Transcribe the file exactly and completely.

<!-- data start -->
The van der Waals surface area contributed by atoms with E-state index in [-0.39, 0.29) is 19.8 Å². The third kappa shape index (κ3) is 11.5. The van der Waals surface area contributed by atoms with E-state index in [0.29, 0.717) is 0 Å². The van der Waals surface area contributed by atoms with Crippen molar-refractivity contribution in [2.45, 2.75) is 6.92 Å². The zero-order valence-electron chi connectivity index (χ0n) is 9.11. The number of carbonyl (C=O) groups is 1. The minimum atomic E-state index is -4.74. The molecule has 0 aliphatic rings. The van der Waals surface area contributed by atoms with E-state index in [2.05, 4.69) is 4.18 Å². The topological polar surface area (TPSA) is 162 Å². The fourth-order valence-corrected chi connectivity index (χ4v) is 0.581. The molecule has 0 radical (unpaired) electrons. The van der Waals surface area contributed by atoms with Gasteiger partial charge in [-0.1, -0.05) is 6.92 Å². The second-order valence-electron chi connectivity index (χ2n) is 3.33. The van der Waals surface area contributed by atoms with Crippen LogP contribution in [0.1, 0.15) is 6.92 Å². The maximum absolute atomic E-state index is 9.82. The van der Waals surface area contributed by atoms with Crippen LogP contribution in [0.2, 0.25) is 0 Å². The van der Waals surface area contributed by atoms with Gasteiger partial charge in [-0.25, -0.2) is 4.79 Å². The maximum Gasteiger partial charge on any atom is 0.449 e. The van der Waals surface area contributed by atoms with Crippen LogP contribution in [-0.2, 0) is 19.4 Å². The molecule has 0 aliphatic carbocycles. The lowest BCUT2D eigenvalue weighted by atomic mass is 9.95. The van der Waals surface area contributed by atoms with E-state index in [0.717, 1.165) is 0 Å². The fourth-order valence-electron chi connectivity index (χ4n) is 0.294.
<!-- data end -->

The van der Waals surface area contributed by atoms with E-state index in [-0.39, 0.29) is 19.8 Å². The third kappa shape index (κ3) is 11.5. The van der Waals surface area contributed by atoms with E-state index in [0.29, 0.717) is 0 Å². The van der Waals surface area contributed by atoms with Crippen molar-refractivity contribution in [2.45, 2.75) is 6.92 Å². The zero-order valence-electron chi connectivity index (χ0n) is 9.11. The number of carbonyl (C=O) groups is 1. The minimum atomic E-state index is -4.74. The molecule has 0 aliphatic rings. The van der Waals surface area contributed by atoms with E-state index in [2.05, 4.69) is 4.18 Å². The topological polar surface area (TPSA) is 162 Å². The fourth-order valence-corrected chi connectivity index (χ4v) is 0.581. The molecule has 0 radical (unpaired) electrons. The van der Waals surface area contributed by atoms with Gasteiger partial charge in [-0.1, -0.05) is 6.92 Å². The second-order valence-electron chi connectivity index (χ2n) is 3.33. The van der Waals surface area contributed by atoms with Crippen LogP contribution in [0.1, 0.15) is 6.92 Å². The maximum absolute atomic E-state index is 9.82. The van der Waals surface area contributed by atoms with Crippen LogP contribution in [0.2, 0.25) is 0 Å². The van der Waals surface area contributed by atoms with Gasteiger partial charge in [-0.25, -0.2) is 4.79 Å². The maximum Gasteiger partial charge on any atom is 0.449 e. The van der Waals surface area contributed by atoms with Crippen LogP contribution in [-0.2, 0) is 19.4 Å². The molecule has 0 aliphatic carbocycles. The lowest BCUT2D eigenvalue weighted by atomic mass is 9.95. The van der Waals surface area contributed by atoms with E-state index in [0.717, 1.165) is 0 Å². The fourth-order valence-electron chi connectivity index (χ4n) is 0.294.